The only positive thing to come out of Thursday’s revelation that Deshaun Watson will be suspended for 11 games, fined $5 million, and ordered to undergo an evaluation and therapy for breaking the NFL’s personal-conduct code were the words “Today’s announcement closes the process.”

Panthers Failure With Deshaun Watson Reveals Obvious Truth To ...

Watson Committed Sexual Assault Against the Four Women

Judge Sue L. Robinson ruled that the NFL had proven under its own definition that Watson committed sexual assault against the four women whose cases were presented to her, and NFL Commissioner Roger Goodell called Watson’s alleged behaviour “predatory” last week, so the 11 games don’t feel like enough. When compared to the $230 million guaranteed contract the Cleveland Browns gave Watson in the spring, the punishment seems embarrassingly modest.

Watson’s insistence on Thursday that he is innocent and never sexually assaulted or even disrespected anyone, and that he was apologising because so many people were “triggered,” indicate that this settlement is, for him, not accompanied by remorse or even self-awareness, but merely a desire to get on with his life, and hopefully the counselling will be enough.

Given the seriousness of the allegations against Watson and Robinson’s conclusion, it is not enough that Watson simply moves on with his life. The Browns were apparently so worried about Watson receiving a massage without incident that general manager Andrew Berry revealed on Thursday that the organisation immediately formulated a protocol for how Watson would receive massages in the event of a soft tissue injury.

However, the NFL also wished to move on with its business, which led to the settlement. When Robinson’s initial six-game ban was handed down, the NFL pushed for a full year, but the NFLPA pushed back, wanting a far shorter suspension.

The 11-game suspension is a big increase from the original two games that Robinson imposed, but it’s evident that the focus of this arrangement was on getting this over with, on putting Watson and this shady case out of sight and mind before the start of the new season in early September.

It was assumed that the union would have sued the NFL if it had just implemented the sanctions it sought. “It’s significant, definitive, immediate, and final,” a league source said, explaining why the NFL approved the deal. It’s not ideal, but compromises like this are usually the norm in life. Nothing is perfect, but both sides agree they can live with the compromise. Everyone wanted things to end definitively.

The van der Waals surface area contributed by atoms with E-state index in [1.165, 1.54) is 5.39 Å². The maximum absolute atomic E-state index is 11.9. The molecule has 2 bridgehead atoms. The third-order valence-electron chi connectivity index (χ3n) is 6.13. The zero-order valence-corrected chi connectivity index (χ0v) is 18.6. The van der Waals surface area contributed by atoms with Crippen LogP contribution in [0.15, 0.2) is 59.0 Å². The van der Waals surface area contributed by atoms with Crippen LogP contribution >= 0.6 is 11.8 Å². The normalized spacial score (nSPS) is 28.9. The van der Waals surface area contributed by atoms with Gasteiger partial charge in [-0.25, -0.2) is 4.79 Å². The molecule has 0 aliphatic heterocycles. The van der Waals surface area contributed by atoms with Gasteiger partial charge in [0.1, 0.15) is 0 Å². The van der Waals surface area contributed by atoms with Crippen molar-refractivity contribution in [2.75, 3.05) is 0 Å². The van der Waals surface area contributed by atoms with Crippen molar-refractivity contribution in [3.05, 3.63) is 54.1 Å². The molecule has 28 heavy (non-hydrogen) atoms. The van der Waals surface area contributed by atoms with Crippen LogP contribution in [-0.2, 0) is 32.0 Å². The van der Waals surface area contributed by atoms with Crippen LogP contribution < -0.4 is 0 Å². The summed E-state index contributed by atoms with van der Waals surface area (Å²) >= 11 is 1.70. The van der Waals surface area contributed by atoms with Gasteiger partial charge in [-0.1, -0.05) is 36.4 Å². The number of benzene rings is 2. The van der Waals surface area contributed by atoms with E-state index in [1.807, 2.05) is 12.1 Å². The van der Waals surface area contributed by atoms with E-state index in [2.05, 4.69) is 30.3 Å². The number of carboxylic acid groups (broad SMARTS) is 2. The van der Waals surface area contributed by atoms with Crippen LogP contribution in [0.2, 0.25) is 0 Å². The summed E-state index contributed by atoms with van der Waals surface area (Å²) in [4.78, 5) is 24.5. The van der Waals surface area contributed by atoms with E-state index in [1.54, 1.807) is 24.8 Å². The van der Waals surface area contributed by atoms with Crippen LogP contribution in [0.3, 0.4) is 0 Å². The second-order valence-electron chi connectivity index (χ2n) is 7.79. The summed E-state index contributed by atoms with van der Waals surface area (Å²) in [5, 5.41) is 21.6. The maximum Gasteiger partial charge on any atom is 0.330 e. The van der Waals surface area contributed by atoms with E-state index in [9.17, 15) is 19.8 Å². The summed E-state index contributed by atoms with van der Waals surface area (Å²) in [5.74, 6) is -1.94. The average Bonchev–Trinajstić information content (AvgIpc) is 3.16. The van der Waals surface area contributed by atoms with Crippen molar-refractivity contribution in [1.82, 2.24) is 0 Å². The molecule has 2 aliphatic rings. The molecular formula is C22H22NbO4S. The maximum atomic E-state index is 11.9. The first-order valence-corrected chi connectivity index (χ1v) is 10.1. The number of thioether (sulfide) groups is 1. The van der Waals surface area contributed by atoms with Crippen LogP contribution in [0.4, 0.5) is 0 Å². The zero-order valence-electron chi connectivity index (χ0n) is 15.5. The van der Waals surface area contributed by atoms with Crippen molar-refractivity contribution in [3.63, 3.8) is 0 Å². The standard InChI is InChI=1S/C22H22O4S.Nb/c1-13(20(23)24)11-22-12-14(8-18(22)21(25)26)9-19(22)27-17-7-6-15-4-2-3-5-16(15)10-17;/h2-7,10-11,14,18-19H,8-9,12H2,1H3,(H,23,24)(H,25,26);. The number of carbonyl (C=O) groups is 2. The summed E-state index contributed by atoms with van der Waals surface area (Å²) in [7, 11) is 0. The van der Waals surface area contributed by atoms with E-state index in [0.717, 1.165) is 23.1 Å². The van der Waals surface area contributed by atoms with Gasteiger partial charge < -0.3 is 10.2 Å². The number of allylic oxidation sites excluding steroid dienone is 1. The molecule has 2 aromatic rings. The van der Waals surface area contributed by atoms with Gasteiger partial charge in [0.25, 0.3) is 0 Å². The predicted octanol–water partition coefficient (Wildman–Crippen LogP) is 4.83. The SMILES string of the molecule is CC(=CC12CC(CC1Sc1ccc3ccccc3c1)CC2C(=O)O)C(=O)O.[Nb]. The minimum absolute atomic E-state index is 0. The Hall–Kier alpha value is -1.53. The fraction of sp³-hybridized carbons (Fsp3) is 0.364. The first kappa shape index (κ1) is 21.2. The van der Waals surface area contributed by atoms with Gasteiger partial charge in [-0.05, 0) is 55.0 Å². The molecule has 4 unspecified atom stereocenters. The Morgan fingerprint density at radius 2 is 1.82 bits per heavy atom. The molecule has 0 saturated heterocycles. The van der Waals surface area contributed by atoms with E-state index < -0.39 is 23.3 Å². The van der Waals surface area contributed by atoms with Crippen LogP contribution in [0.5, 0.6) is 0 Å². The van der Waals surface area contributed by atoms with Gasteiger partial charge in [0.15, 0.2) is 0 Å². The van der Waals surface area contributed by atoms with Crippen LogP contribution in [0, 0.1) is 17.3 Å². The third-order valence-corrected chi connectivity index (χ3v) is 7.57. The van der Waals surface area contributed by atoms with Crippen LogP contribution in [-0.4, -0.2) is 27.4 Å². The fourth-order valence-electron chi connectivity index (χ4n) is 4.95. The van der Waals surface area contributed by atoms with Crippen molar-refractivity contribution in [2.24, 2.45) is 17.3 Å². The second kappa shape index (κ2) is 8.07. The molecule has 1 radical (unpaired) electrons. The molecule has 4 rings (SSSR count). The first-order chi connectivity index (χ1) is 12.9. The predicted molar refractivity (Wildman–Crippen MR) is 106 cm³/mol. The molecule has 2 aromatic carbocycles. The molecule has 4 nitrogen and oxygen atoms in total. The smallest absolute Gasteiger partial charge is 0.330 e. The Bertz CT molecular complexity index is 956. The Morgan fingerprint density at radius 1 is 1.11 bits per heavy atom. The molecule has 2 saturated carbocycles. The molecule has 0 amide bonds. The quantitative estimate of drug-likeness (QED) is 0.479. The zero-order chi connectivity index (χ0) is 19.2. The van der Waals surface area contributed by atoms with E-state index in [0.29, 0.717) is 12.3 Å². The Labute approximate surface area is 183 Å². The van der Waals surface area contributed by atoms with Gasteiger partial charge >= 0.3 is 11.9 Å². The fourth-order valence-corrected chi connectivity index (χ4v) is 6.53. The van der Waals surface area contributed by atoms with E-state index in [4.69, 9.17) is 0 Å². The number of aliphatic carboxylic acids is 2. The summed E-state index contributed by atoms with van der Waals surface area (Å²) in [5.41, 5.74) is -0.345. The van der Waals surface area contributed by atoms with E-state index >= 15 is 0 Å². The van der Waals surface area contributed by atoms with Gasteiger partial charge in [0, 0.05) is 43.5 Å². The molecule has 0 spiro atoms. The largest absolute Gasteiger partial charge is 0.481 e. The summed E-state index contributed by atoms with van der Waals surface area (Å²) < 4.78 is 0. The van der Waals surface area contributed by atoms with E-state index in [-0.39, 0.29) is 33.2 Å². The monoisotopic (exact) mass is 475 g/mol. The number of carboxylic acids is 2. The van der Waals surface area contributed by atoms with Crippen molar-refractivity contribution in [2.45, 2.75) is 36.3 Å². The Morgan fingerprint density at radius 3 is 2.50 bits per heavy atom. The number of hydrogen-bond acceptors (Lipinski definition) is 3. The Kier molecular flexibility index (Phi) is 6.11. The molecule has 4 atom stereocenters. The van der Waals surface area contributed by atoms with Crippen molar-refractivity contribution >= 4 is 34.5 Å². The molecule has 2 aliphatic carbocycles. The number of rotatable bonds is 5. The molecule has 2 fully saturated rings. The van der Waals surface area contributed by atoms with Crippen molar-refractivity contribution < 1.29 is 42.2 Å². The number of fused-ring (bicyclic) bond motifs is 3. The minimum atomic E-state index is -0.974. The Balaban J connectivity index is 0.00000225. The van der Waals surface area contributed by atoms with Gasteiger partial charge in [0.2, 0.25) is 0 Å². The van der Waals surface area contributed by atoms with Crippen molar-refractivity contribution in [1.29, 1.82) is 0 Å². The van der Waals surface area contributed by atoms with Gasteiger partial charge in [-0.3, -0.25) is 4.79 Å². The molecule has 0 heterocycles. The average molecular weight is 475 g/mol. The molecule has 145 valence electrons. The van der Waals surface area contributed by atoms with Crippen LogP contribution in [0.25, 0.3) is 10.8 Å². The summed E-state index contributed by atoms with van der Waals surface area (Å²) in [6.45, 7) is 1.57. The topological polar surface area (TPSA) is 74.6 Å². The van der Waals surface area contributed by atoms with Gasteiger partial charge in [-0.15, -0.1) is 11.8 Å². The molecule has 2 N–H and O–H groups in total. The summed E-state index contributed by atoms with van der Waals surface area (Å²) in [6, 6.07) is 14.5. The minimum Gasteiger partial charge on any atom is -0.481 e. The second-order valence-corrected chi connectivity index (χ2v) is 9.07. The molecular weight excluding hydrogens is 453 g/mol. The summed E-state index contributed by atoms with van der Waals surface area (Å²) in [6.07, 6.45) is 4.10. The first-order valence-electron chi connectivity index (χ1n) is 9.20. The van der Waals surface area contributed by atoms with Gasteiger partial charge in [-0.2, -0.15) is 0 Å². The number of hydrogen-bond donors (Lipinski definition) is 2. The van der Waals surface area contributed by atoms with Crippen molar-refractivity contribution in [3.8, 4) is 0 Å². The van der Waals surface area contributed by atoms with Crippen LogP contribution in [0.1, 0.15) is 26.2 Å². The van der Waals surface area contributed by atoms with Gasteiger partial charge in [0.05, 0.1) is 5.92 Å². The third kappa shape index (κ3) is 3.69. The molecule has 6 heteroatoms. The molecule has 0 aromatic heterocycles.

On Thursday, Browns head coach Kevin Stefanski spoke with a sense of conviction and clarity. The quarterback predicament for his team is finally revealed to him. For the NFL, this means not having to spend months in and out of courtrooms (one owner once said that the league fighting a player in court helped nobody except the lawyers and their billable hours), and for Watson, it means knowing exactly what he needs to accomplish in order to be reinstated.

However, the general public may benefit the most from this, as they will hopefully not have to hear Watson or the Browns’ owners discuss this again for a long.

Even after everything that has happened since March, when Cleveland first acquired the quarterback from Houston, Jimmy Haslam told reporters on Thursday that he would “definitely” make the trade for Watson again and made an impassioned case for people deserving second chances. Additionally, he voiced what everyone else has been thinking ever since the Browns went after Watson. This was a strategic move with an eye on the future, and he cares only about winning games.

Haslam stated on Thursday that the team intends to keep quarterback Deshaun Watson as their starting option for the foreseeable future because of his age and talent. Watson is 26 years old and plays at a high level in the NFL.

The Browns expected Watson to receive some sort of punishment, but they probably didn’t expect it to last 11 games. The Browns’ gambled cynically that fans would eventually overlook Watson’s alleged behaviour because of his transcendent play and the Browns’ consistent winning record on the field. It’s clear from past examples that this is the right estimate, but that doesn’t make the owner’s remarks (in which he also boasted of brisk ticket sales) any less insensitive.

However, Dee Haslam may have made the day’s most salient observation. Without actually saying so, she seemed to disagree with Watson’s judgement that he had done nothing wrong. She said, “I do think, in counselling, Deshaun will grow to learn a lot more about himself,” adding that she recognises the time commitment involved in counselling as a key factor in the NFL’s desire to reach this agreement now so that Watson can be evaluated by experts who will then lay out a course of treatment.

Last Words

Certainly, we can wish for that. Watson’s reinstatement might be pushed back or his punishment increased if he doesn’t cooperate. Absolutely nobody wants it to happen. When it comes to player cases, Watson’s is among the most disturbing the NFL has ever dealt with. Even though he was disciplined, it seems the punishment didn’t hit home with him because he didn’t feel remorseful about his actions Thursday. If the settlement is praised for anything, it should be that this unpleasant chapter may finally be closed.